Author Twitter Tactics: Introducing Tweetdeck

Hello, author! Allow me to introduce you to Tweetdeck. Of all the tools out there, the primary reason I chose Tweetdeck is because it is Twitter-native — it is supported directly under the Twitter company umbrella. Many times, this means the tool will be more reliable and may even get preferred treatment in terms of functionality and compatibility with Twitter tech.

How does Tweetdeck help authors?

  • Schedule tweets for future posting. Maintain a presence on Twitter throughout the day or week without being distracted from writing to constantly post things.
  • Manage multiple accounts in one place. For example, you might have a personal Twitter account and an author Twitter account. Or a separate account for each book series or genre you write in. For example, I have an account for Teddi Deppner (@teddideppner) and for the #SpecFicCollective (@specficcollect).
  • Quickly research (and keep an eye on) hashtags. Find ones related to your post, see how it’s being used, and check whether your target audience is a part of that conversation.
  • Turn on alerts to keep up with emerging information. If you’re trying to ride the wave of trending topics, you need to know what’s happening.
  • Mute users or terms to eliminate unwanted noise without unfollowing people
  • Tweetdeck streams in real-time, so you don’t have to refresh the page to see the latest updates.

There are more features, but this list is already long and impressive. If you want to try it out, sign up for a free Tweetdeck account using your Twitter account.

A peek at the interface

Tweetdeck Infographic

The strength of Tweetdeck’s interface is the columns. Each column is like a window on the Twitter world. Choose from a variety of views: a stream of tweets from everyone you’ve followed, tweets from just the people on a custom list, notifications for certain accounts, tweets containing a hashtag, or tweets from a single user.

Here’s the complete list of column options:

Tweetdeck Column Options

Since your monitor has limited horizontal space, you may only fit 4-6 columns before they go off the edge of the screen to the right. But no worries. You can navigate as far along the stack as you like with a single click on the master list — the strip of icons on the left.

Tweetdeck Column Navigation

When you hover your mouse over the icons, you see which column it represents. Click it and the entire view slides horizontally to highlight your selected column.


Handling multiple accounts

One of my favorite parts is how easy it is to manage multiple Twitter accounts. When you have something to say, simply click on the icon of the account from which you want to tweet.

Choose account to tweet from

When you are favoriting (actually, it’s called “liking” now and has a heart instead of a star) something, you can do so from any of your accounts. When you retweet, you can select which account to retweet from — you can also select multiple accounts and retweet from all of them at once.

Choose account to retweet from

Easy peasy.

Why it matters

Tweetdeck can help you develop a presence on Twitter in the same places your readers are hanging out. Use it when you want to engage in real-time conversations with people, when you want to become part of the trending topics of conversation. It’s especially useful when targeting a younger demographic, though it’s also important that you’re available to keep talking if you engage them.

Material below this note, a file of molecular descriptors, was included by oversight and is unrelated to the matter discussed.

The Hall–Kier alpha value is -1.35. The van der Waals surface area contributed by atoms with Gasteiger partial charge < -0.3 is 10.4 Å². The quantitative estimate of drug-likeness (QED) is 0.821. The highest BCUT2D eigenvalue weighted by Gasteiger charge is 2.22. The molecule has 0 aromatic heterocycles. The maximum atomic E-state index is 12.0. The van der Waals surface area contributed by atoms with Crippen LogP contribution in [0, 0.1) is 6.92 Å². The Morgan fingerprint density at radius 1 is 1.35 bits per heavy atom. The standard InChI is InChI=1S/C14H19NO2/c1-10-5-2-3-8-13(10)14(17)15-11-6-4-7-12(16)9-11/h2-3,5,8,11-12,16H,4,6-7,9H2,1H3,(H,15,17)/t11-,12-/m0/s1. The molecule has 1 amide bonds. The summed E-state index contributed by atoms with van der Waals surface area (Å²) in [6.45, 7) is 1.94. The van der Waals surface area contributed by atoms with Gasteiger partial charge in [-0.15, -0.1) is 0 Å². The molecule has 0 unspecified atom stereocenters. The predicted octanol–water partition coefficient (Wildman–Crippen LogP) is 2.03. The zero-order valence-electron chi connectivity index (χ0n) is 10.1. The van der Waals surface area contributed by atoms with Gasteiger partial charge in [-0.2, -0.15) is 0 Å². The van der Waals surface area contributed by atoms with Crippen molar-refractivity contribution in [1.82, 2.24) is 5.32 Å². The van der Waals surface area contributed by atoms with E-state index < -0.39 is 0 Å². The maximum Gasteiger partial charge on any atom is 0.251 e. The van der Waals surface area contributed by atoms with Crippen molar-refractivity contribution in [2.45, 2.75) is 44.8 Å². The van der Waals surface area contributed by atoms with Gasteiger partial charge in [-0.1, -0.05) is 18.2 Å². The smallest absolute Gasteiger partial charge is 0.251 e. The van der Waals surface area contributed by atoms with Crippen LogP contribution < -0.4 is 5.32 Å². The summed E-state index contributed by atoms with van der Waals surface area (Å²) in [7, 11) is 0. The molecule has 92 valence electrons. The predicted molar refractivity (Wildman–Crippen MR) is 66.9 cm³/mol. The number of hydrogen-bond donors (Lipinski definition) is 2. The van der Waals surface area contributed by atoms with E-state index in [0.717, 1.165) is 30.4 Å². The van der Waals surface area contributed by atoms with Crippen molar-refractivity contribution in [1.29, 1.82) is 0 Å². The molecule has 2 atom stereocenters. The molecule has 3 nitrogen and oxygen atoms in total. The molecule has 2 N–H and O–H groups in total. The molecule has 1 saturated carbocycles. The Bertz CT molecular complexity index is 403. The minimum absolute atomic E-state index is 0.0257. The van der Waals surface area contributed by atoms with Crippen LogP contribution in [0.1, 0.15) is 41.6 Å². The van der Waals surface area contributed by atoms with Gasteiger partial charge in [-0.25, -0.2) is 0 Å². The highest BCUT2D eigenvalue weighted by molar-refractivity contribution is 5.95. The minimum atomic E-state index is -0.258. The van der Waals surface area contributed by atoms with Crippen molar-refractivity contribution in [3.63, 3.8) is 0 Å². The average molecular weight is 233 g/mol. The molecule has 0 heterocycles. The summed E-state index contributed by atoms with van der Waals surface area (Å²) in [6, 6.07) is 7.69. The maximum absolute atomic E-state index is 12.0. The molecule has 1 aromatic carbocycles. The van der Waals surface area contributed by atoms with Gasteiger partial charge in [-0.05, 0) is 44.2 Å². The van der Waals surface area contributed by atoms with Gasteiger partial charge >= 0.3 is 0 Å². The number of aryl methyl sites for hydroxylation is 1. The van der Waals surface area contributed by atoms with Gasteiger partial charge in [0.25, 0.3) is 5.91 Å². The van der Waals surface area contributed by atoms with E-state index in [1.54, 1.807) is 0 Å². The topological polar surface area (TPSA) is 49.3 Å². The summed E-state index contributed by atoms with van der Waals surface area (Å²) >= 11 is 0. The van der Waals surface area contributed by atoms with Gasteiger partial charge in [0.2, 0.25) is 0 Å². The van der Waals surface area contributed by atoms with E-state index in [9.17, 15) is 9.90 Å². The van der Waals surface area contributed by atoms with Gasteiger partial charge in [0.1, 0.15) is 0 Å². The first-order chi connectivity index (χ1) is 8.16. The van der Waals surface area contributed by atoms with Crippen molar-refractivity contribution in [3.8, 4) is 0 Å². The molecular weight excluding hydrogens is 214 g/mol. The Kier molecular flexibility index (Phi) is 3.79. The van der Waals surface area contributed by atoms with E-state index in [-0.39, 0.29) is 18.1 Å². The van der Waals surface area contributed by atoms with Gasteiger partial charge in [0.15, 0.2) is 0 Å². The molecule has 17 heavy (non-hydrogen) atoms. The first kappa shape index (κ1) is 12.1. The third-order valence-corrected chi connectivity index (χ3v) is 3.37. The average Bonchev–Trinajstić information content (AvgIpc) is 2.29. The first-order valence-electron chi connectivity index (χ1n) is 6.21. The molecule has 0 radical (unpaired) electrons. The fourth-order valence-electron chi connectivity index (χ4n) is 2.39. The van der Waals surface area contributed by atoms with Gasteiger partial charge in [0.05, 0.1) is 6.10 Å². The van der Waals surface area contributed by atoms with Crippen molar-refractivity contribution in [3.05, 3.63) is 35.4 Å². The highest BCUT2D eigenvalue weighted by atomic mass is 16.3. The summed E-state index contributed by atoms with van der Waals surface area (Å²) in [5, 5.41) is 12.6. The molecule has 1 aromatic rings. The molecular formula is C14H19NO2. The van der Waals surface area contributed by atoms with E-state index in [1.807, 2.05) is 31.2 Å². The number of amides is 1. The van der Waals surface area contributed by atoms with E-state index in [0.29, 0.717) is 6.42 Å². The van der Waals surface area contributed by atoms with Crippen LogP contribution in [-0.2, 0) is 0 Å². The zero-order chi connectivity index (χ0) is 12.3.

Tweetdeck is useful when you have articles and memes that you feel have the potential to go viral. Sharing is easy and quick on Twitter, and in the right hashtag at the right time, your post could reach hundreds (or thousands) overnight. Experimentation and consistency are key strategies, and the multi-column view of Tweetdeck saves you a ton of time if you decide to dive into the Twitterverse.

Finally, use Tweetdeck to research topics for online discussion. Wondering what to blog about? Find out what’s hot in your genre right now, what fans are talking about, and what people really think about certain books or movies. The insights gained into the minds of your target audience are priceless.

What about other tools?

There are plenty of social media management tools available to authors. This article is not an exhaustive review of what’s available, it’s an introduction to one of the tools that is free and feature-rich. If you want to check out the others, do a quick Google search for “twitter management tools” and you’ll find a solid handful of options. Some are free, some are not.

Share your experiences

If you’ve used a different tool and found good success, feel free to share about it in the comments. If you have questions about using Twitter or social media, tell us! The Collective is about sharing knowledge. Enrich the hive mind by leaving a comment below.

The Blinding Power of the Green-Eyed Monster

It’s one thing to talk about celebrity authors or authors that we’ve been in love with since childhood. Madeleine L’Engle, Stephen King, Neal Stephenson, Terry Pratchett, Neil Gaiman, Isaac Asimov. There are few quibbles about their right to be in the hallowed halls of fame.

But what happens when a “nobody” rises to fame? What happens when somebody much like yourself (or — horrors! — even less experienced than yourself) becomes popular or is touted as great by those around you?

Have you ever heard that little voice whispering, “Why are they getting all the attention? What about me?”

The Plight of Boromir